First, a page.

This is the first of a series of blog posts about the notorious Newgate Prison that once stood on the site of the Old Bailey
You might assume that hanging people in public had died out in England after the 18th century but in fact, these gruesome events continued right up until 1868. The authors Charles Dickens and William Makepeace Thackeray both witnessed some of the last hangings – which still drew crowds of tens of thousands. In fact, Dickens seems to have been a serial attender at executions while also condemning them. He was present, for example, when murderer Marie Manning gasped her last outside the Surrey County Gaol in 1849 and outside Newgate prison when Francis Courvoisier dangled from the rope.
I have a battered old guide to the city – London As It Is Today – published for the Great Exhibition of 1851 and it tells visitors all about the delights of London’s prisons and even how they could be visited. It even lists some of the most recent executions!
Newgate prison was a huge jail standing where the Old Bailey is today. 19th century public hangings there included:
- John Bellingham – executed in June, 1812 for shooting dead the prime minister Spencer Perceval. This was the only assassination of a prime minister in British history
- Henry Fauntleroy – a banker hanged for forgery in November, 1824
- Joseph Hunton – a well-known Quaker executed for forgery in December, 1828
- George Widgett – the last person to be hanged for sheep stealing in May, 1831
- John Bishop and Thomas Williams – for the murder of an Italian boy in December, 1831
- Francis Benjamin Courvoisier – who killed Lord William Russell, his master, July 1840
- Daniel Good – for the murder of Jane Jones at Putney in May, 1842
- William Henry Hocker – for the murder of James De La Rue at Hampstead in April, 1845
My 1851 guide remarks on the imposing aspect of Newgate prison with its solid masses of granite walls.
In the open space in front of this prison, executions (now happily of rare occurrence), usually take place, with all their terrors; how many a young heart has here had its pulsation stopped! how many who once were the pride of their parents, and the joy and hope of their circle of friends, have here had their careers of profligacy and crime cut short, and in the pride of their strength, been “lighted away the way to dusty death”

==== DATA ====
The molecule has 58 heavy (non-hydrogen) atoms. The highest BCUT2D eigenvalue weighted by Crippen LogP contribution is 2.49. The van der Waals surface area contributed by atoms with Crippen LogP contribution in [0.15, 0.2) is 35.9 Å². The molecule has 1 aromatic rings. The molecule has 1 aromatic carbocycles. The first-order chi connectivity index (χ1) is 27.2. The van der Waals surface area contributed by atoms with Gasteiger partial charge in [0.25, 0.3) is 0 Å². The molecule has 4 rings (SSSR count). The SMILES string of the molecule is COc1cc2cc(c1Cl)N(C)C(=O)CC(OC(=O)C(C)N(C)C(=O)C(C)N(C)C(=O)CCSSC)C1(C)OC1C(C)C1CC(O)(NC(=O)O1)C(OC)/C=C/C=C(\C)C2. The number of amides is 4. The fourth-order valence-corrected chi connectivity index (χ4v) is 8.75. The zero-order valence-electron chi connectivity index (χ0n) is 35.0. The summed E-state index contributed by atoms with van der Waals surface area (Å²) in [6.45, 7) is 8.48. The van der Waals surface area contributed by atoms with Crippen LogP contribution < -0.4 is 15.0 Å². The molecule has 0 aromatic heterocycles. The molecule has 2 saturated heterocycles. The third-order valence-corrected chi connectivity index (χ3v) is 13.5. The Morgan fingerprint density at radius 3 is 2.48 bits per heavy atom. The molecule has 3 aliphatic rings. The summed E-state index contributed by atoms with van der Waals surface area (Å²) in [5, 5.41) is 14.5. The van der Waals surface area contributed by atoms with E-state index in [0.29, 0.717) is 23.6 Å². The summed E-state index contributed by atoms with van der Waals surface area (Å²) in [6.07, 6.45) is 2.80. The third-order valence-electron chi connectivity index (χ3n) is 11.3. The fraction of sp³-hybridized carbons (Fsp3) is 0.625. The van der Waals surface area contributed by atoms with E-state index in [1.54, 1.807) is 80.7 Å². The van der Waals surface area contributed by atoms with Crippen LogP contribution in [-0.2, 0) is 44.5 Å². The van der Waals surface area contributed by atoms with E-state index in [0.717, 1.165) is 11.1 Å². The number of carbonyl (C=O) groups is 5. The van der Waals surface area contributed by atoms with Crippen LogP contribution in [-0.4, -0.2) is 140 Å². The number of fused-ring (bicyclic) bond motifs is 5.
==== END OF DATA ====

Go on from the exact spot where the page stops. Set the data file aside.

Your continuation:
In the prison chapel, there were galleries for male and female prisoners and at the centre – a chair for the following day’s condemned “shedder of blood”. Before the 19th century, his or her coffin would be placed at their feet during their last service just to rub the point home. In a small ante-room near the entrance to the prison was a collection of casts of the heads of well known executed individuals. Duplicates could also be seen in the Chamber of Horrors at Madame Tussaud’s.
Newgate prison dated back to the 12th century but the last building dated from 1770 to 1783 and was designed by George Dance, who was the son of the architect of the Mansion House in the City of London (still standing). When it was decided to stop dragging condemned criminals from Newgate to Tyburn to be hanged (roughly where Marble Arch is today), they were simply led out to the front of Newgate and executed there – the first hanging being on the 7th November, 1783.
In another old guide to London in my possession, it states that on public execution days, local coffee shops and gin palaces would be bursting with people bargaining for seats to get the best view away from the crowds aside. You would hear the punters saying “excellent situation, comfortable room, splendid view”. The crush of people extended down Giltspur Street with criminals boasting loudly how their mates had been hanged, transported or imprisoned while they were still at large committing their foul deeds. City clerks often lingered too long and were late for work or even sacked.
When public hangings stopped in 1868 (Michael Barrett on the 26th May that year – an Irish Fenian), you would know that a life had been cut short within the prison walls by the flying of a black flag.
Should Victorian visitors wish to take a tour of the prison, they could apply to the Secretary of State for the Home Department (Home Office today), the Lord Mayor or the Sheriffs of London. Newgate Prison was finally torn down at the turn of the 20th century and the Central Criminal Court, or Old Bailey, was constructed between 1903 and 1906.